Francis Bacon: A Centenary Exhibition
Tate/Metropolitan Museum of Art, 288 pp., $60.00; $40.00 (paper)
To celebrate Francis Bacon’s centenary in 2009, Tate Britain mounted a retrospective exhibition that was subsequently shown at the Prado in Madrid and the Metropolitan Museum in New York. Bacon’s theater of cruelty was an enormous popular success at all of its venues, but especially in New York, where he was hailed by fans as the greatest painter of the twentieth century. However, such clouds of hyperbole were already a touch toxic following the sale in 2008 of a flashy triptych for $86 million, and serious reviews of the Met show were anything but favorable. Also, those of us who care about the integrity of an artist’s work were worried by the appearance on the market of paintings that, if indeed they are entirely by him, Bacon would never have allowed out of the studio.
As a longtime fan of Bacon, I have strong feelings about these matters. My admiration dates back to World War II, when, like many another art student, I was captivated by an illustration of a 1933 painting entitled Crucifixion in a popular book called Art Now, by Britain’s token modernist, Herbert Read (first published in 1933, and frequently reprinted). Read’s text was dim and theoretical, but his ragbag of black-and-white illustrations—by the giants of modernism, as well as the chauvinistic author’s pets—was the only corpus of plates then available. This Crucifixion—a cruciform gush of sperm against a night sky, prescient of searchlights in the blitz—was irresistibly eye-catching. But who Bacon was, nobody seemed to know.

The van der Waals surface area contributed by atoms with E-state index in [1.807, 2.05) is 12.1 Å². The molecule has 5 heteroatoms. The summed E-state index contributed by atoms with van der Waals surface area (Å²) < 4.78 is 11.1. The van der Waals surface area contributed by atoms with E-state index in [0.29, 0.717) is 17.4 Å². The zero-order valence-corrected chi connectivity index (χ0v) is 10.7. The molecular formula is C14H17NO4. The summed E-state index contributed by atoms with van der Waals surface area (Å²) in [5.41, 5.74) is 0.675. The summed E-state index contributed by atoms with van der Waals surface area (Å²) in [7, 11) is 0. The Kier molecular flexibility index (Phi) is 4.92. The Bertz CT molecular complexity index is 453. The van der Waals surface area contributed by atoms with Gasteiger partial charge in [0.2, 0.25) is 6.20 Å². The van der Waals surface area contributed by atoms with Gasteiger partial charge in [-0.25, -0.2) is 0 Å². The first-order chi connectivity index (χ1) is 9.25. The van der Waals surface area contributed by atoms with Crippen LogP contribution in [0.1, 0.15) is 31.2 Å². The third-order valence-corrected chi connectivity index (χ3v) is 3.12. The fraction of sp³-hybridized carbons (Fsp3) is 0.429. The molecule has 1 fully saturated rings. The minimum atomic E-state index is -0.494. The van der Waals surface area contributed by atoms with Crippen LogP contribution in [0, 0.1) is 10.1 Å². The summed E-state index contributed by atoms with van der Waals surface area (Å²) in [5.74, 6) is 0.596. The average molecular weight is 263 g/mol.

And then (circa 1946), craning my neck to get a look at a large canvas carried by a youngish man with dyed hair on the doorsteps of a neighbor’s house, I realized that this had to be the mysterious Bacon. The neighbor turned out to be the artist’s cousin and patron. I arranged for a mutual friend to take me to see him. Bacon struck me as being exhilaratingly funny—very camp in his disdain for masculine pronouns. Everything about his vast, vaulted studio was over the top: martinis served in huge Waterford tumblers; a paint-stained garter belt kicked under a sofa. The place had famously belonged to the pre-Raphaelite Sir John Everett Millais, but a later owner had left more of a mark on it: Emil Otto Hoppé, the foremost “court” photographer of his time. Hoppé’s grungy hangings had survived the blitz, and so had the great dais where, crouched under a black, umbrella-like cloth (a feature of Bacon’s earlier paintings), he had photographed society beauties in aigrettes and pearls. The ramshackle theatricality that permeated the studio also permeated the three iconic mastershockers—scrotum-bellied humanoids screaming out at us from the base of a crucifixion—that were about to make the artist famous.
Francis’s blind old nanny, Jessie Lightfoot, knitting away at the back of the studio, came as a surprise. Besides helping Francis cook—she slept on the kitchen table—Nanny provided cover for Francis’s shoplifting sprees (groceries, cosmetics, and Kiwi shoe polish for his hair). Nanny also helped him organize the illicit roulette parties that paid for the copious drink and excellent food he served to his guests. The lavish tips she extorted from gamblers desperate to use the one and only lavatory helped pay off Francis’s gambling debts. Supposedly she also vetted his lovers. When she died in 1951, he took against the studio and sold it—a move he would always regret. The space would linger on in his visual memory: many a triptych is set in a photographer’s studio in Hell.